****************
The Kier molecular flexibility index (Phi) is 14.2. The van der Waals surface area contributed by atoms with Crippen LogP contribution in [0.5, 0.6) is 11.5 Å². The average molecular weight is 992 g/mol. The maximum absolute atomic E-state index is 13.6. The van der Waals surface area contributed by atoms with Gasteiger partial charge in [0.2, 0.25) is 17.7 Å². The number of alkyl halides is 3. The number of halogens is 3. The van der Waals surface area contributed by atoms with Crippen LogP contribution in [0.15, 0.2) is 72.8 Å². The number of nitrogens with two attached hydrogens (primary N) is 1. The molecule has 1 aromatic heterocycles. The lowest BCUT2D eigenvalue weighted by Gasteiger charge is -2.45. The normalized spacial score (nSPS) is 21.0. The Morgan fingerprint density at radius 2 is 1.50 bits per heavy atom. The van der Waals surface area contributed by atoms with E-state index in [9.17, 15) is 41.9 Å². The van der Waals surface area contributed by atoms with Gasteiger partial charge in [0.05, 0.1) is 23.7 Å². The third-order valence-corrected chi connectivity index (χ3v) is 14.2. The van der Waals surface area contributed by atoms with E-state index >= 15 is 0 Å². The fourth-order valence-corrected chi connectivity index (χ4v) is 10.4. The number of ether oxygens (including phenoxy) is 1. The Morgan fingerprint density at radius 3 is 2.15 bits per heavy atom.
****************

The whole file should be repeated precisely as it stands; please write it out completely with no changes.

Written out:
The Kier molecular flexibility index (Phi) is 14.2. The van der Waals surface area contributed by atoms with Crippen LogP contribution in [0.5, 0.6) is 11.5 Å². The average molecular weight is 992 g/mol. The maximum absolute atomic E-state index is 13.6. The van der Waals surface area contributed by atoms with Gasteiger partial charge in [0.2, 0.25) is 17.7 Å². The number of alkyl halides is 3. The number of halogens is 3. The van der Waals surface area contributed by atoms with Crippen LogP contribution in [0.15, 0.2) is 72.8 Å². The number of nitrogens with two attached hydrogens (primary N) is 1. The molecule has 1 aromatic heterocycles. The lowest BCUT2D eigenvalue weighted by Gasteiger charge is -2.45. The normalized spacial score (nSPS) is 21.0. The Morgan fingerprint density at radius 2 is 1.50 bits per heavy atom. The van der Waals surface area contributed by atoms with E-state index in [9.17, 15) is 41.9 Å². The van der Waals surface area contributed by atoms with Gasteiger partial charge in [0.05, 0.1) is 23.7 Å². The third-order valence-corrected chi connectivity index (χ3v) is 14.2. The van der Waals surface area contributed by atoms with E-state index >= 15 is 0 Å². The fourth-order valence-corrected chi connectivity index (χ4v) is 10.4. The number of ether oxygens (including phenoxy) is 1. The Morgan fingerprint density at radius 3 is 2.15 bits per heavy atom.